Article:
Vancouver Independent
Archives Week 2018/19

Recollective

Tue. 13.11.18 / 6 pm Past is Prologue

20 Years of COSMOSQUAW
Western Front



An evening with Sḵwx̱wú7mesh storyteller Salia Joseph and Cree/Métis poet Samantha Nock, honoured, contextualized and expanded on Cree/Saulteaux/Métis artist Lori Blondeau’s COSMOSQUAW (1998). Blondeau’s work offers a critical exploration of Indigenous women and beauty. Twenty years later, Joseph and Nock explore the same theme, what has changed, and what has stayed the same. The pair offered a reply to the performance that involved a live reading, music, and a screening of the original piece itself.


Excerpt from Front Magazine, Sept/Oct 1998 Vol. IX, No. 6, P.9:

"As the lesbian magazine Diva offers us an alternative to Cosmo, so does Lori Blondeau’s magazine COSMOSQUAW. Blondeau and her collaborator Bradlee Larocque have created a magazine that asks us: how cosmopolitan is Cosmo? They do this by satirizing its rhetoric and reminding us of the women left out of the magazine. These artists take pleasure in subverting mainstream perceptions of femininity, beauty, and sexual etiquette."

Venue

Western Front
303 E. 8th Ave

Bios

Salia Joseph is from the Sḵwx̱wú7mesh and Snuneymuxw First Nation’s on her father’s side and is British and Jewish on her mothers. In 2016 she graduated with a bachelor of arts degree in First Nations and Indigenous studies from the University of British Columbia. She recently graduated from a yearlong full time immersion program in her language, Sḵwx̱wú7mesh Sníchim at Simon Fraser University. Salia sings in a band called An̓usáyum̓ (Two Berries) as well as a traditional Sḵwx̱wú7mesh dance/singing group called Ta Na Wa Káwstem. Salia works for Kwi Awt Stelmexw, a Sḵwx̱wú7mes language and culture non-profit. In addition to this she has recently completed a curatorial internship at the Bill Reid Art Gallery. Salia is also committed to her continued learning journey of Salish wool weaving.

Samantha Nock is a Cree-Métis writer and poet from Treaty 8 territory in Northeast BC. Her family originally comes from Ile-a-la-Crosse (Sakitawak), Saskatchewan. She has been published in GUTS Magazine , Shameless Magazine, SAD Mag, Canadian Art, and others. Samantha co-organizes a bi-monthly community readings series called Poetry is Bad For You, and hosts Heavy Content, a podcast exploring representations of fat people in the media. She cares about radical decolonial love, coffee, corgis, and her two cats, Betty and Jughead.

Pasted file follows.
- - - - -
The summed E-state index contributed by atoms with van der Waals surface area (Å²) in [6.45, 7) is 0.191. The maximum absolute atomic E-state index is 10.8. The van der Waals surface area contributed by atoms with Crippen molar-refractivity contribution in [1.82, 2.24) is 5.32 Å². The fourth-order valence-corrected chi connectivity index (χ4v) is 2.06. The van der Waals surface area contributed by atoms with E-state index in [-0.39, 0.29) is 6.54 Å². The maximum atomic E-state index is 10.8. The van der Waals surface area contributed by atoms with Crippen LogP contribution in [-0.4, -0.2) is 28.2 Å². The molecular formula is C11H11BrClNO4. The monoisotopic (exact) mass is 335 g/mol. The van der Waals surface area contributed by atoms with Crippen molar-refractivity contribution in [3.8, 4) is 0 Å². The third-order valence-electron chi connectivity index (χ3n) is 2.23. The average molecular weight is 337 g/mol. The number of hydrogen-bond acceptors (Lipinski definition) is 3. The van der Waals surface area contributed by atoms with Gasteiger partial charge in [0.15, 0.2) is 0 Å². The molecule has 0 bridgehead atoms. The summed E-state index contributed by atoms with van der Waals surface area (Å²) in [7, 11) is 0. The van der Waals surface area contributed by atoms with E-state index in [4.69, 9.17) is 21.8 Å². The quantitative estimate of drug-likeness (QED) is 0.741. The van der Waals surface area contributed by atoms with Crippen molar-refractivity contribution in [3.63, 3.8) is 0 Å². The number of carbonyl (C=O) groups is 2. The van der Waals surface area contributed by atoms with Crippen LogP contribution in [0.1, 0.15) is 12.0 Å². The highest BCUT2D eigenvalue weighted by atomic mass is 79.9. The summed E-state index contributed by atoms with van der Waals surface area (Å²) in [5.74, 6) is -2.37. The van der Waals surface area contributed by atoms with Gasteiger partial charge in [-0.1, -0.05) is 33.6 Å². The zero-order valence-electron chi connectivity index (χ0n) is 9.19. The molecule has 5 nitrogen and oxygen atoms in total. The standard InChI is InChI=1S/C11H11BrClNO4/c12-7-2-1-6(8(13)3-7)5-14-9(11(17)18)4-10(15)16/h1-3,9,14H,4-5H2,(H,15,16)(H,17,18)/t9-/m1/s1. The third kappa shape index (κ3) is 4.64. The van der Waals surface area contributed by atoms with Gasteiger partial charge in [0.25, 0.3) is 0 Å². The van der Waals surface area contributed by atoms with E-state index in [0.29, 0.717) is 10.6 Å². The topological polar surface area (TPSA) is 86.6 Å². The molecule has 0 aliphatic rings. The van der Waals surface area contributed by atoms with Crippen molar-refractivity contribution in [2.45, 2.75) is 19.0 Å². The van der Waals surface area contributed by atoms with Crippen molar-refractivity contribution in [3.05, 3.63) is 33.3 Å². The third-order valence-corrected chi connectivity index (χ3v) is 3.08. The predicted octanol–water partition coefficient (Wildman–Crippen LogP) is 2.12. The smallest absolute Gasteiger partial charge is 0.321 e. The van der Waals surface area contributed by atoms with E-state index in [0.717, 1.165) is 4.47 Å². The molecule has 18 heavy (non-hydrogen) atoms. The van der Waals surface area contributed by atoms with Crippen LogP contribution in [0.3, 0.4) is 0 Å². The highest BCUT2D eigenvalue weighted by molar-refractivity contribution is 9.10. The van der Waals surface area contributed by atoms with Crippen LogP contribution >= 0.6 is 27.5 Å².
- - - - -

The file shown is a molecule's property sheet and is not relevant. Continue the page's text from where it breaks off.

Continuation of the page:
Lori Blondeau is a Cree, Saulteaux and Métis visual and performance artist from Saskatchewan who is a member of the Gordon First Nation in Treaty 4. She holds an MFA from the University of Saskatchewan, and is currently based in Winnipeg where she teaches at the University of Manitoba’s School of Art. She has sat on the Advisory Panel for Visual Arts for the Canada Council for the Arts and is a co-founder and the current director of TRIBE, a Canadian Aboriginal arts organization.

Responses


Salia Joseph & Samantha Nock

November 2019

Past is Prologue: 20 Years of
COSMOSQUAW Response:

A Reply in Five Parts

Full Response

View Response

Samantha Nock:

“When Lori broke the scene to tell a story of her love of Vicks, it cemented her performance in my own family stories. I don’t know if this is a Prairies NDN thing, but I grew up with my kokum wiping Vicks on everything; it was her cure all.”

Salia Joseph:


"The pressure on Indigenous people is real to be better, smarter, and more put together so as to not fit into anyone’s preconceived boxes, so as to not sit in the depths of stereotype and racist assumptions. Lori makes brave decisions to resist this burden, to let COSMOSQUAW be her true damn self and not worry about how that looks or what people might think. COSMOSQUAW gets to drink wine, and smoke, she sings loud. This is no small resistance. To make something for you, for your people, and not concern yourself with the baggage attached to our bodies, is medicine."

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